One final point is that the answer to the last question is wrong, referred to as a hallucination – the LLM has made up the answer. This is a fundamental flaw with generative AI and has to be taken seriously. However, many articles refer to this subject and ways to mitigate against it – more focused prompts, additional training, etc.

Alexa Skills

The chatbot now runs happily from a Web Browser. However, the final aspect of this PoC was accessing it from a Personal Assistant device. The GUI itself cannot run on a device. Still, as MuleSoft’s approach of API-Led Connectivity has been used, all that needs to be done is build an Alexa Skill to access the APIs within the Application Network. Below is the same conversation as above but from Alexa.

The following screenshot is taken from the Alexa Skills Developer Console.

The first Command, open mule bot, is required to open the Alexa Skill (named ‘mule bot’). Then, each question is prefixed with the Command ask max to inform the Skill that a question is being asked.


Did we complete the brief of integrating MuleSoft with OpenAI and building an intelligent chatbot?  

Well the complete chatbot can be accessed from both a Web Browser and a Personal Assistant device. So I would say the Brief has been met. But this was only a PoC. What additional enhancements could be added in the future?

Next Steps

The most apparent enhancement (and probably the simplest) is to allow for further customisation to the responses from ChatGPT; many default settings were chosen for this PoC. Though, several parameters can be passed in with a user’s prompt, such as temperature, which can be used to tune the creativity and randomness of the response.

Another enhancement would be to replace the Object Store with a database (such as MongoDB) depending on whether the extra features and functionality of a complete NOSQL database would be helpful.

The final improvement to mention (and would be obligatory if this PoC were to be developed further) would be to allow multiple users to access the chatbot simultaneously. Currently, only one user can use the chatbot at any time, and the current retention of the conversation history reflects this. For multiple users, each conversation must be distinguishable from all other discussions. This could be done by giving each user a unique ID to be embedded in the key of the conversation database.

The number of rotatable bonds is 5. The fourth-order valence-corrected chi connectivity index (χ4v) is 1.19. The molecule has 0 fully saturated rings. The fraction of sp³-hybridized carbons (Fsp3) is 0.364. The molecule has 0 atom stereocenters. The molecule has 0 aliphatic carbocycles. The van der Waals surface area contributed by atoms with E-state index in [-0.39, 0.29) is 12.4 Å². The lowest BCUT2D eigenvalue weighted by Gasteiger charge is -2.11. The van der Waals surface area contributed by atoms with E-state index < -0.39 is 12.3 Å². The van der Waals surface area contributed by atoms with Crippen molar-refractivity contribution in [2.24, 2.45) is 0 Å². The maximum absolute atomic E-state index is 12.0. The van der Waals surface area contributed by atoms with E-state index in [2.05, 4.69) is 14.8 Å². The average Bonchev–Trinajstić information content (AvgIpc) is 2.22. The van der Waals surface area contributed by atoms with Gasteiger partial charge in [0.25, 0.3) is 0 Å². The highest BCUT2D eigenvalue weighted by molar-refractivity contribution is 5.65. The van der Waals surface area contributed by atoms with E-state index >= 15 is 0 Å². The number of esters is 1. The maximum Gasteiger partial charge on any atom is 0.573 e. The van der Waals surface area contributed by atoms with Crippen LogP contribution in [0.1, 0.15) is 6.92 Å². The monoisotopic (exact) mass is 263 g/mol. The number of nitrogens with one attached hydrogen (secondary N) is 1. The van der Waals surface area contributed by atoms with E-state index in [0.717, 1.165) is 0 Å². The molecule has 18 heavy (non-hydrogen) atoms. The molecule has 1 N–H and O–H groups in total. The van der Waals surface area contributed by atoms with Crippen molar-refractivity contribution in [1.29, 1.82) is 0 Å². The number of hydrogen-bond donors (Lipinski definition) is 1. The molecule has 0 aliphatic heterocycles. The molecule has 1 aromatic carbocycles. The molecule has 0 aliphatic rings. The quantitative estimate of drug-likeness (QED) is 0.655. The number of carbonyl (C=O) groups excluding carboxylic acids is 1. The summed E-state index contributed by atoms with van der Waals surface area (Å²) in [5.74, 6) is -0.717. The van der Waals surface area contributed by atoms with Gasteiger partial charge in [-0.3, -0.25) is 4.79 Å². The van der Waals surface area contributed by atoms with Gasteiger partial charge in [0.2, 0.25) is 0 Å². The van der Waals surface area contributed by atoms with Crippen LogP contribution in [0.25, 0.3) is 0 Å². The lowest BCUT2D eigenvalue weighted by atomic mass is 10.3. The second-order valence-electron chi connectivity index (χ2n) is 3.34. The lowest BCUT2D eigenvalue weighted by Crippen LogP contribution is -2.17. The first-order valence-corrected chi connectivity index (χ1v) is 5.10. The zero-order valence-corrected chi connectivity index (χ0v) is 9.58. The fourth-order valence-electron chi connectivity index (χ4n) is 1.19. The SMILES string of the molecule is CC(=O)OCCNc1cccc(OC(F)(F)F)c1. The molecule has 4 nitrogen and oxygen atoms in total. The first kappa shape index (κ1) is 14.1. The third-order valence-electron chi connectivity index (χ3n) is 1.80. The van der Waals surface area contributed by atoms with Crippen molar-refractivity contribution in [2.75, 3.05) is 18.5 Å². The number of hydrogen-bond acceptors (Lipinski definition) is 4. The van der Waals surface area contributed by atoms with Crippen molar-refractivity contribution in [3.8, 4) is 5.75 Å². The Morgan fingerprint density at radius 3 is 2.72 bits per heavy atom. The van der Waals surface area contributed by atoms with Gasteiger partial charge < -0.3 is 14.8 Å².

So we’ve finished, and Yes, this has been a fun, technical challenge, and it demonstrates that it is possible to integrate with this technology, but is there any actual use to it? We must first understand what is happening in this sector to answer this question.

Unstoppable AI

Advances in Conversational AI and Natural Language Processing are exceptionally rapid at the moment – new progress is seemingly being documented each week (for both good and bad). For example, OpenAI’s GPT-3.5, which was only released at the end of last year, has already been superseded by GPT-4 (a model that’s much more sophisticated).

OpenAI has also recently introduced the ability to build Plugins for ChatGPT, allowing access to third-party applications (such as internet search capabilities and computational functionality). Note that Plugin development is still in the early stages but will considerably increase the usefulness of LLMs and solutions built upon them. 

Python-based projects, such as LlamaIndex and LangChain, provide similar capabilities extending the reach and capabilities of LLMs even further.

Privacy concerns and ethical questions are continually highlighted and debated, with new policies being written and reworked. Fully open-source LLM variants are being developed, giving broader access and demanding reduced hardware requirements for running. All of which aim to combat the exclusive and closed nature of the technology.

Final Thoughts

So, to answer whether such technology is of actual use. The answer is Yes. It’s becoming possible to build solutions that allow LLMs to access data far beyond their initial training input, giving them access to up-to-date and non-public data.

Consider that many Organisations already hold and retain massive amounts of structured and unstructured data stored in documents, databases and private repositories – all key to their success. This technology is extremely good at tasks such as Summarisation, Extraction and Classification, which are invaluable but can also be utilised further to create Recommendations and perform Sentiment Analysis. These Organisations must start thinking about how AI-driven solutions can support them when challenged to maintain that competitive edge.

By creating new services for internal and external consumption, they can provide value and benefit to consumers at all levels. Achieved through access, analysis, and ultimately from seeing meaningful and valuable insights into their business – all with the help of MuleSoft Integration. Contact us today to see how we can help you with integrating MuleSoft with OpenAI.